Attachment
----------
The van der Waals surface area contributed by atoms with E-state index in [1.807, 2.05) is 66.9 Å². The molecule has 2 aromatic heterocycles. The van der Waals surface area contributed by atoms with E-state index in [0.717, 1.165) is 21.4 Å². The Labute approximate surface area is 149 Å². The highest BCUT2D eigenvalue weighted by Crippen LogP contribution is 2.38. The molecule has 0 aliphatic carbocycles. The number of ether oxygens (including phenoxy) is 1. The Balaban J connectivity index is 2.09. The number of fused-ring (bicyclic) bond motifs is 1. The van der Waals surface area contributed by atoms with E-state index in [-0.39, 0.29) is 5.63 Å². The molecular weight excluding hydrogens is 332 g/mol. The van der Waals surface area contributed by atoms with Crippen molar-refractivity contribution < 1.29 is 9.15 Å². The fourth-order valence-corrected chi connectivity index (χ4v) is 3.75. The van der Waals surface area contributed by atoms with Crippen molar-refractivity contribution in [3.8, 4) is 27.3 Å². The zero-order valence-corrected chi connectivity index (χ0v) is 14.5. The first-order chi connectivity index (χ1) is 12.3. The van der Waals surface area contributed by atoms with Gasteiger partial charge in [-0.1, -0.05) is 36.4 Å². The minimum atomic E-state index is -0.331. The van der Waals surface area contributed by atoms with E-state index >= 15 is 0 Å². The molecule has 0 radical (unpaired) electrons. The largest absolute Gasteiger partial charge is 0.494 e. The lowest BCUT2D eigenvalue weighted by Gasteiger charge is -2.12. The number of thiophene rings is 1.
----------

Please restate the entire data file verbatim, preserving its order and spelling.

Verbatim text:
The van der Waals surface area contributed by atoms with E-state index in [1.807, 2.05) is 66.9 Å². The molecule has 2 aromatic heterocycles. The van der Waals surface area contributed by atoms with E-state index in [0.717, 1.165) is 21.4 Å². The Labute approximate surface area is 149 Å². The highest BCUT2D eigenvalue weighted by Crippen LogP contribution is 2.38. The molecule has 0 aliphatic carbocycles. The number of ether oxygens (including phenoxy) is 1. The Balaban J connectivity index is 2.09. The number of fused-ring (bicyclic) bond motifs is 1. The van der Waals surface area contributed by atoms with E-state index in [-0.39, 0.29) is 5.63 Å². The molecular weight excluding hydrogens is 332 g/mol. The van der Waals surface area contributed by atoms with Crippen molar-refractivity contribution < 1.29 is 9.15 Å². The fourth-order valence-corrected chi connectivity index (χ4v) is 3.75. The van der Waals surface area contributed by atoms with Crippen molar-refractivity contribution in [3.8, 4) is 27.3 Å². The zero-order valence-corrected chi connectivity index (χ0v) is 14.5. The first-order chi connectivity index (χ1) is 12.3. The van der Waals surface area contributed by atoms with Gasteiger partial charge in [-0.1, -0.05) is 36.4 Å². The minimum atomic E-state index is -0.331. The van der Waals surface area contributed by atoms with E-state index >= 15 is 0 Å². The molecule has 0 radical (unpaired) electrons. The largest absolute Gasteiger partial charge is 0.494 e. The lowest BCUT2D eigenvalue weighted by Gasteiger charge is -2.12. The number of thiophene rings is 1.